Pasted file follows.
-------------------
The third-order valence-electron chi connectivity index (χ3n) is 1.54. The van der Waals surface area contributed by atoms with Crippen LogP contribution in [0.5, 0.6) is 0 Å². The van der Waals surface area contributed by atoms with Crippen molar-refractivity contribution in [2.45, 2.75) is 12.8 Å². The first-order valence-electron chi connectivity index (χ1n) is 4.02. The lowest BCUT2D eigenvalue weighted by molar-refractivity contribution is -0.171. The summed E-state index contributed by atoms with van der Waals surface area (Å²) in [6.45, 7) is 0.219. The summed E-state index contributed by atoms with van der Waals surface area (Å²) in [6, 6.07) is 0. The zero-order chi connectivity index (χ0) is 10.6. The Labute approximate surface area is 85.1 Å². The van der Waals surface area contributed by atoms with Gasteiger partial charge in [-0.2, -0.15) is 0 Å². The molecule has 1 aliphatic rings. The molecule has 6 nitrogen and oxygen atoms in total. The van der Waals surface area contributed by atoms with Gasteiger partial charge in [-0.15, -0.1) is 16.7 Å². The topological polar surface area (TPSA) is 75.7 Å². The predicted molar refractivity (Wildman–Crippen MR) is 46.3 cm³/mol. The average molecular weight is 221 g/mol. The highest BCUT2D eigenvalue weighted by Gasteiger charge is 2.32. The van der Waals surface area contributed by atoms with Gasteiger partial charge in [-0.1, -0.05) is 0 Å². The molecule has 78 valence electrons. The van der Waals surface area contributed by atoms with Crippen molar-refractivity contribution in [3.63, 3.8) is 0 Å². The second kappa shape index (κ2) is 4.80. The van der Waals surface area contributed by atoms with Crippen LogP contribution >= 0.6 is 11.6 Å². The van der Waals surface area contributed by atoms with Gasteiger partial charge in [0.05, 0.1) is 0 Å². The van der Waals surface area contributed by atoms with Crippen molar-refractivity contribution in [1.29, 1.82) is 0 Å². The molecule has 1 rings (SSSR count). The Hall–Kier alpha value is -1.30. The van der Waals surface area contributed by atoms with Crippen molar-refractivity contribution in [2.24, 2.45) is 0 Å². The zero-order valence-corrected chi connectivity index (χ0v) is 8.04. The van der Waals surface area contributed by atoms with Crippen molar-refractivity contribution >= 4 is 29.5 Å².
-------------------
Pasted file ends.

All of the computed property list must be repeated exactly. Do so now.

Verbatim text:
The third-order valence-electron chi connectivity index (χ3n) is 1.54. The van der Waals surface area contributed by atoms with Crippen LogP contribution in [0.5, 0.6) is 0 Å². The van der Waals surface area contributed by atoms with Crippen molar-refractivity contribution in [2.45, 2.75) is 12.8 Å². The first-order valence-electron chi connectivity index (χ1n) is 4.02. The lowest BCUT2D eigenvalue weighted by molar-refractivity contribution is -0.171. The summed E-state index contributed by atoms with van der Waals surface area (Å²) in [6.45, 7) is 0.219. The summed E-state index contributed by atoms with van der Waals surface area (Å²) in [6, 6.07) is 0. The zero-order chi connectivity index (χ0) is 10.6. The Labute approximate surface area is 85.1 Å². The van der Waals surface area contributed by atoms with Gasteiger partial charge in [-0.2, -0.15) is 0 Å². The molecule has 1 aliphatic rings. The molecule has 6 nitrogen and oxygen atoms in total. The van der Waals surface area contributed by atoms with Gasteiger partial charge in [-0.15, -0.1) is 16.7 Å². The topological polar surface area (TPSA) is 75.7 Å². The predicted molar refractivity (Wildman–Crippen MR) is 46.3 cm³/mol. The average molecular weight is 221 g/mol. The highest BCUT2D eigenvalue weighted by Gasteiger charge is 2.32. The van der Waals surface area contributed by atoms with Gasteiger partial charge in [-0.1, -0.05) is 0 Å². The molecule has 78 valence electrons. The van der Waals surface area contributed by atoms with Crippen molar-refractivity contribution in [3.63, 3.8) is 0 Å². The second kappa shape index (κ2) is 4.80. The van der Waals surface area contributed by atoms with Crippen LogP contribution >= 0.6 is 11.6 Å². The van der Waals surface area contributed by atoms with Gasteiger partial charge in [0.05, 0.1) is 0 Å². The van der Waals surface area contributed by atoms with Crippen molar-refractivity contribution in [1.29, 1.82) is 0 Å². The molecule has 1 rings (SSSR count). The Hall–Kier alpha value is -1.30. The van der Waals surface area contributed by atoms with Crippen molar-refractivity contribution in [2.24, 2.45) is 0 Å². The zero-order valence-corrected chi connectivity index (χ0v) is 8.04. The van der Waals surface area contributed by atoms with Crippen molar-refractivity contribution >= 4 is 29.5 Å².